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How abuse is being normalised in AP's political culture

Winning the hearts of people through able administration and addressing their grievances is passé for politicians now. With many of the elected representatives having a criminal record, blackmail, extortionist behaviour and violence along with exchanging abuses has now become a common practice. 
 
The saddest part is that politicians from the YSR Congress Party are stooping to such low levels that they are crossing all limits and resorting to accusations about personal lives too. On the other hand, watching these daily developments on TV sets along with family members is putting many in an uncomfortable position.
 
In AP, the controversy over online ticketing system has recently triggered a verbal duel between politicians of different parties. The row over online ticketing deepened with the YSR Congress-government’s ministers insulting Jana Sena chief Pawan Kalyan for opposing the government’s interference into the film industry. 
 
Expletives are the new normal
 
Pawan also alleged that the YSRCP government is now taking revenge against him by targeting the film industry. During his speech, Pawan termed the YSRCP leaders as ‘vedhavallara’ and ‘sannasullara’ and the ministers retaliated by using the same foul language in a much harsh way. He even warned the Jagan government of falling into oblivion if it tried to encroach on the film industry in the name of online ticketing.
 
Soon, minister Vellampalli Srinivas termed Pawan ‘Panikimalina Pavala star’ and he too warned Pawan to stay off the YCP leaders and Chief Minister Y.S. Jaganmohan Reddy. “Ledante Thaata teestanu,” he warned. Immediately, another minister Anil Kumar Yadav also fumed at Pawan and belittled him by comparing his efforts with that of comedian Sampoornesh Babu. 
 
He said that actors having popularity were just trying to make money off the craze film buffs have towards them. “He is worried that the online ticketing would have an adverse impact on his remuneration and on the sale of movie tickets in black,” Anil said.
‘Below the belt’ remarks
 
I&PR minister Perni Nani castigated Pawan for his remarks and termed him “sannasi nnara sannasi”. He also said that Pawan is a politician who can be hired and added that he was running the Jana Sena party like a tent house which can be owned and sold off. He also called Pawan “Orey PK ga” and suggested that he calls KCR as “luccha” if he had the guts.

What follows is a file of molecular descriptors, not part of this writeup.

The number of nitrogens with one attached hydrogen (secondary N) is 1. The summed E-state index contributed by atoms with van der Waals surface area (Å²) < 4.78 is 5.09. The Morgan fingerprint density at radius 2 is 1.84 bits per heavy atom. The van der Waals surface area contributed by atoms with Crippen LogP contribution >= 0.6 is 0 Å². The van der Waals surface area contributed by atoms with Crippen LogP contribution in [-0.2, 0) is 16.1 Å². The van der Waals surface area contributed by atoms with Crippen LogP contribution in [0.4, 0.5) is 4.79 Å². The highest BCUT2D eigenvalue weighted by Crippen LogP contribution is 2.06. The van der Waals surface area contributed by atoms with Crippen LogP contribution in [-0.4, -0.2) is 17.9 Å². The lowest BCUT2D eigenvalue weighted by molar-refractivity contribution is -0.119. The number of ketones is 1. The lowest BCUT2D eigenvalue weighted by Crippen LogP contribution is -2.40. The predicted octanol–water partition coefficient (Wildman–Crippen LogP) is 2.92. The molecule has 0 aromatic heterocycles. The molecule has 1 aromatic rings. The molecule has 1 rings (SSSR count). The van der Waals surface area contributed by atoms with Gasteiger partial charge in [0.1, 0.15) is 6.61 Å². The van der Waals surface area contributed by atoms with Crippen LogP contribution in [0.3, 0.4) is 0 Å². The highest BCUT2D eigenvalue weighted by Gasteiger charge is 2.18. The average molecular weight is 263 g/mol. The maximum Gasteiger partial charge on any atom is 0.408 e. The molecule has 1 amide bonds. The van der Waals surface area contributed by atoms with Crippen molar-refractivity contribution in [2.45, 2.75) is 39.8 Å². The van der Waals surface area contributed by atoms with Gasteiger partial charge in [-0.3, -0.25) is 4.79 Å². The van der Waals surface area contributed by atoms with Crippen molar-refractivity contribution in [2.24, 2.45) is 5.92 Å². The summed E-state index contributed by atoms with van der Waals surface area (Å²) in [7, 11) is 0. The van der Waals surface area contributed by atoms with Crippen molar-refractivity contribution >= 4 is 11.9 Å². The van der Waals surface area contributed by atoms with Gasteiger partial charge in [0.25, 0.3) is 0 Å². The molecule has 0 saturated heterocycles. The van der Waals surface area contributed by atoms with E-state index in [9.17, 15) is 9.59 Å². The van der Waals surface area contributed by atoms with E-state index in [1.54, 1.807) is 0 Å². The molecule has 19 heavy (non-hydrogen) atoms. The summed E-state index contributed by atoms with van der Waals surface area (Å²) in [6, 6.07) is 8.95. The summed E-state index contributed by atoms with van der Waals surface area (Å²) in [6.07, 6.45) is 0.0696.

Even before people could understand what was happening between Pawan and the YCP government, actor Posani Krishna Murali, also a YCP leader, took the whole issue off the tangent and resorted to abuses at personal level.
 
In a bid to probably impress his boss, the actor went overboard and insulted Pawan Kalyan terming him “psycho”. Further, he alleged that Pawan’s ‘psycho fans’ sent obscene messages to his phone on phone and said that he could also abuse Pawan’s mother, wife and daughter. He even called Pawan a ‘loafer’, ‘broker’ and also alleged that he had cheated a Punjabi girl. He said he would make Pawan cry (rakta kanneru), by insulting women in his family.
 
Abuses make it to mainstream
 
Even the TDP leaders who claimed to be ‘very disciplined’ and “well-mannered” have crossed limits and used expletives like ‘Chetta Naa…” and “Adda Gadida”. Senior TDP leader and former minister Ayyana Patrudu, at a press meet, lambasted Chief Minister Y.S. Jagan Mohan Reddy for levying tax on toilets and trash.

Expletives used when one is in a fit of rage are being used to address people and on public platforms. It has become common for political leaders to say they too know how to be arrogant and adamant, even while they already are acting in the same manner, say voters. 
 
Politicians seem to be in a contest on who can stoop down to the lowest level in using abusive and foul language. In fact, these expletives and abuses have become so common that one cannot wonder at how this culture is being normalised. 
 
It would be better if elected representatives can confine themselves to political rivalry and keep away from dragging their personal lives into the muck. After all, as the saying goes: “Any publicity is good publicity”. Looks like the government’s achievements in this field are absolutely outstanding. 
 

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